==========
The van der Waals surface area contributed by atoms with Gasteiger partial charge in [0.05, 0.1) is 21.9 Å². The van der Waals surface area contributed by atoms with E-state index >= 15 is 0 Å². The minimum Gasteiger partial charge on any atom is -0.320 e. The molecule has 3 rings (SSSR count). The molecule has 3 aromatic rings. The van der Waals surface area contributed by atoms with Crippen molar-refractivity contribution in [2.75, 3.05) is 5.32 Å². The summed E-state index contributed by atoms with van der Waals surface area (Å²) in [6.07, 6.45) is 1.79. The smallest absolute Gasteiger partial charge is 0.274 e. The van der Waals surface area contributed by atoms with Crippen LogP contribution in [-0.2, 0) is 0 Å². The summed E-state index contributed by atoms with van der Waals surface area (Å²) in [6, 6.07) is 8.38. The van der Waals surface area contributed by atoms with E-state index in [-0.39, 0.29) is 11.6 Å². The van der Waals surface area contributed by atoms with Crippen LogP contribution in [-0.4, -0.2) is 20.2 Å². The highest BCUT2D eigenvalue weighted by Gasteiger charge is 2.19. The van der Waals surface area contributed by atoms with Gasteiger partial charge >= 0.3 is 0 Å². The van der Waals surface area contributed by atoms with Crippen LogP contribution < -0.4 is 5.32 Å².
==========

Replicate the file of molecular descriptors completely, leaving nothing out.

The van der Waals surface area contributed by atoms with Gasteiger partial charge in [0.05, 0.1) is 21.9 Å². The van der Waals surface area contributed by atoms with E-state index >= 15 is 0 Å². The minimum Gasteiger partial charge on any atom is -0.320 e. The molecule has 3 rings (SSSR count). The molecule has 3 aromatic rings. The van der Waals surface area contributed by atoms with Crippen molar-refractivity contribution in [2.75, 3.05) is 5.32 Å². The summed E-state index contributed by atoms with van der Waals surface area (Å²) in [6.07, 6.45) is 1.79. The smallest absolute Gasteiger partial charge is 0.274 e. The van der Waals surface area contributed by atoms with Crippen LogP contribution in [-0.2, 0) is 0 Å². The summed E-state index contributed by atoms with van der Waals surface area (Å²) in [6, 6.07) is 8.38. The van der Waals surface area contributed by atoms with E-state index in [-0.39, 0.29) is 11.6 Å². The van der Waals surface area contributed by atoms with Crippen LogP contribution in [-0.4, -0.2) is 20.2 Å². The highest BCUT2D eigenvalue weighted by Gasteiger charge is 2.19. The van der Waals surface area contributed by atoms with Gasteiger partial charge >= 0.3 is 0 Å². The van der Waals surface area contributed by atoms with Crippen LogP contribution < -0.4 is 5.32 Å².